Speakers-out looks cool and manly. By contrast, the HD models dress in a classier, more spouse-pleasing design. The small size, lack of any other external components, and minimal wiring will also look better with other furnishings. No separate system rack is needed though substantial speaker stands undoubtedly add to the performance quality. Right down to the deeply engraved brand on silvery metal, the visuals are spare and as handsome as George Clooney in a thousand-dollar business suit.

The HD3 is far more than a set of powered speakers. It's a complete, wireless, miniaturized and optimized, two-channel, desktop or room stereo system with power enough for a medium-sized room. It's a snap to set up given its generously versatile connectivity. The HD3 will accept the usual audio line-level input from any stereo gear you may already have but you don't need additional hardware beyond this speaker system and a computer.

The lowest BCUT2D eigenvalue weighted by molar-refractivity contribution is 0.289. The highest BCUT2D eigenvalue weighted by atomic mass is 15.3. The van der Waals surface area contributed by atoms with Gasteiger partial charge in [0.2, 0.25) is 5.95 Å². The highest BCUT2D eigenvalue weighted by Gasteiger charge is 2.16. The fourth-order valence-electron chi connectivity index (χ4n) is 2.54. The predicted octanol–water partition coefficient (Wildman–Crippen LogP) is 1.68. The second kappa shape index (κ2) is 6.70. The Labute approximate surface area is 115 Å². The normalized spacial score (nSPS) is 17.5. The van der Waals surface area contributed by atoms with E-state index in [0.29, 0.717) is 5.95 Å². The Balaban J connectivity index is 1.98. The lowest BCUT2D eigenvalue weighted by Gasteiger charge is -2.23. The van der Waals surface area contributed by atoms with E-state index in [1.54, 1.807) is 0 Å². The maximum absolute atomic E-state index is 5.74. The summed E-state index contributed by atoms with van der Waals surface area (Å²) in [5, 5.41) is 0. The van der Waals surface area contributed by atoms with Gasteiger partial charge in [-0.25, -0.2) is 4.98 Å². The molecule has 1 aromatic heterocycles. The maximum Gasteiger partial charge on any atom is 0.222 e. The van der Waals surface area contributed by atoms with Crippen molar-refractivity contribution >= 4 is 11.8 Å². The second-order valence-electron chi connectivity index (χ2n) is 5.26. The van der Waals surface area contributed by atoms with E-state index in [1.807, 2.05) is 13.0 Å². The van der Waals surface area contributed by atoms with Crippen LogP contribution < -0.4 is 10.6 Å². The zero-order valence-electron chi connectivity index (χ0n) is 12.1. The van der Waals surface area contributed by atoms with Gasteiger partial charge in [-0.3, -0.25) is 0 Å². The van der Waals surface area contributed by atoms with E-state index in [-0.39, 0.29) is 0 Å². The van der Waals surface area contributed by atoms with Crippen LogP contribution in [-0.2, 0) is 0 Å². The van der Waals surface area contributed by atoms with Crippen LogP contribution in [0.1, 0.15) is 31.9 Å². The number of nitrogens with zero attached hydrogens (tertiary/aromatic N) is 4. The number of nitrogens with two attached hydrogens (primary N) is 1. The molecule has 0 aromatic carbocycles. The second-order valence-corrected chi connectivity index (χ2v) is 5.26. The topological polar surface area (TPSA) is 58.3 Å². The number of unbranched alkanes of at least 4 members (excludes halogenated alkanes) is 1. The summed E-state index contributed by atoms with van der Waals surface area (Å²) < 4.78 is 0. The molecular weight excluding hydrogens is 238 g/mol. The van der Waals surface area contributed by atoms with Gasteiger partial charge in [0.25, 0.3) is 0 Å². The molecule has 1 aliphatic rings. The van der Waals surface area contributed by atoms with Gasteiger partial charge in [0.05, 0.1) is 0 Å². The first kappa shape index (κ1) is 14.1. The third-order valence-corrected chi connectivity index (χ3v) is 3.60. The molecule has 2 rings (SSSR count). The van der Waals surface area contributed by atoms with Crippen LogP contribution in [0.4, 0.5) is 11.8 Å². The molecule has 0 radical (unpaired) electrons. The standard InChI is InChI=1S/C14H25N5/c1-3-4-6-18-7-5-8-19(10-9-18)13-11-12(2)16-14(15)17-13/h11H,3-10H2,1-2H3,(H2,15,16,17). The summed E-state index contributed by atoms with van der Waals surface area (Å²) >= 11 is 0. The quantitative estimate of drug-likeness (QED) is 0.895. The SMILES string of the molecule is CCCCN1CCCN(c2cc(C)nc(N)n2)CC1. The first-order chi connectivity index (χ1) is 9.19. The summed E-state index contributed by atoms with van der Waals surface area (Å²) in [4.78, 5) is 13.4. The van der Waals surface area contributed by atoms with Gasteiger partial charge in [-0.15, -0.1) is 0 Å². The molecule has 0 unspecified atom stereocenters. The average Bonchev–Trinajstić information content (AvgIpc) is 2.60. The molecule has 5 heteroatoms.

I use the term "computer" loosely. Any USB device that streams music will connect, including an Android smartphone or tablet, or a USB turntable. Any analog device with a line output will also connect. So will a lowly earphone jack, in a pinch. But the big attraction is the built-in wireless over Bluetooth, and that's at aptX quality, if you have it. This system really will play music from just about any device you have. Any way you connect will sound uncommonly good but the aptX HD quality and convenience are especially seductive after the HD3 upsamples the bitstream to 24-bit/96KHz.

The aptX hookup is enabled by internal circuitry much like the Audioengine B1 Bluetooth Receiver.  Conveniently, all inputs are active so you hear whatever is connected and playing. Your input of choice feeds a 24-bit, upsampling PCM 5102 DAC from circuits similar to Audioengine's D1 desktop standalone DAC. The resulting analog decode enters dual monoblock power amps. Just like in the architecture of those big-amp audiophile systems that look so sexy and sound so good, the Right and Left channels each have separate signal paths. This partly explains the HD3's extraordinary cost-to-fidelity ratio.